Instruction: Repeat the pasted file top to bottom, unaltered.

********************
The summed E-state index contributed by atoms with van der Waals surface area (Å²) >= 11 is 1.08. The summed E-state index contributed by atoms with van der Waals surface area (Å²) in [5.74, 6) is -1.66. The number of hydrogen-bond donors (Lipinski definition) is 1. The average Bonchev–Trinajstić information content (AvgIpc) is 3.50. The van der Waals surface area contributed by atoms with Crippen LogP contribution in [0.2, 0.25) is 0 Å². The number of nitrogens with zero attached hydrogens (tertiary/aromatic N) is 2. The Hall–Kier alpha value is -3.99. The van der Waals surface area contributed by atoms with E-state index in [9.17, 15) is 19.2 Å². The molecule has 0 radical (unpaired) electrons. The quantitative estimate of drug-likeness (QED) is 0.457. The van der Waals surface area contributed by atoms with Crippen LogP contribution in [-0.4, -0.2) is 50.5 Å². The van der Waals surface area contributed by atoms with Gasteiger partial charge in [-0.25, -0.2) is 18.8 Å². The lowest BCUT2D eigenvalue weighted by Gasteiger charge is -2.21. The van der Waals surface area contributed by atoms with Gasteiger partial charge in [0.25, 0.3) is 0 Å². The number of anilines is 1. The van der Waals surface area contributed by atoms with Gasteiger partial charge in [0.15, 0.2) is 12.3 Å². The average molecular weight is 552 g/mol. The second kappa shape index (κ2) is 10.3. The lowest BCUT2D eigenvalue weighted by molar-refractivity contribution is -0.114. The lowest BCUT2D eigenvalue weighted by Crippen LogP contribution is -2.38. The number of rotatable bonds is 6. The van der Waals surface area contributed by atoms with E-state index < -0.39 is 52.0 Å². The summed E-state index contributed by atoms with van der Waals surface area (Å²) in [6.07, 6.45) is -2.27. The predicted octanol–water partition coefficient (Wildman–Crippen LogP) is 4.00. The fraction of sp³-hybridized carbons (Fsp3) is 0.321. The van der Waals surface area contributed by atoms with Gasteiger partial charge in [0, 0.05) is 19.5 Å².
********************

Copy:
The summed E-state index contributed by atoms with van der Waals surface area (Å²) >= 11 is 1.08. The summed E-state index contributed by atoms with van der Waals surface area (Å²) in [5.74, 6) is -1.66. The number of hydrogen-bond donors (Lipinski definition) is 1. The average Bonchev–Trinajstić information content (AvgIpc) is 3.50. The van der Waals surface area contributed by atoms with Crippen LogP contribution in [0.2, 0.25) is 0 Å². The number of nitrogens with zero attached hydrogens (tertiary/aromatic N) is 2. The Hall–Kier alpha value is -3.99. The van der Waals surface area contributed by atoms with E-state index in [9.17, 15) is 19.2 Å². The molecule has 0 radical (unpaired) electrons. The quantitative estimate of drug-likeness (QED) is 0.457. The van der Waals surface area contributed by atoms with Crippen LogP contribution in [-0.4, -0.2) is 50.5 Å². The van der Waals surface area contributed by atoms with Gasteiger partial charge in [-0.25, -0.2) is 18.8 Å². The lowest BCUT2D eigenvalue weighted by Gasteiger charge is -2.21. The van der Waals surface area contributed by atoms with Gasteiger partial charge in [0.25, 0.3) is 0 Å². The number of anilines is 1. The van der Waals surface area contributed by atoms with Gasteiger partial charge in [0.15, 0.2) is 12.3 Å². The average molecular weight is 552 g/mol. The second kappa shape index (κ2) is 10.3. The lowest BCUT2D eigenvalue weighted by molar-refractivity contribution is -0.114. The lowest BCUT2D eigenvalue weighted by Crippen LogP contribution is -2.38. The number of rotatable bonds is 6. The van der Waals surface area contributed by atoms with E-state index < -0.39 is 52.0 Å². The summed E-state index contributed by atoms with van der Waals surface area (Å²) in [6.07, 6.45) is -2.27. The predicted octanol–water partition coefficient (Wildman–Crippen LogP) is 4.00. The fraction of sp³-hybridized carbons (Fsp3) is 0.321. The van der Waals surface area contributed by atoms with Gasteiger partial charge in [0, 0.05) is 19.5 Å².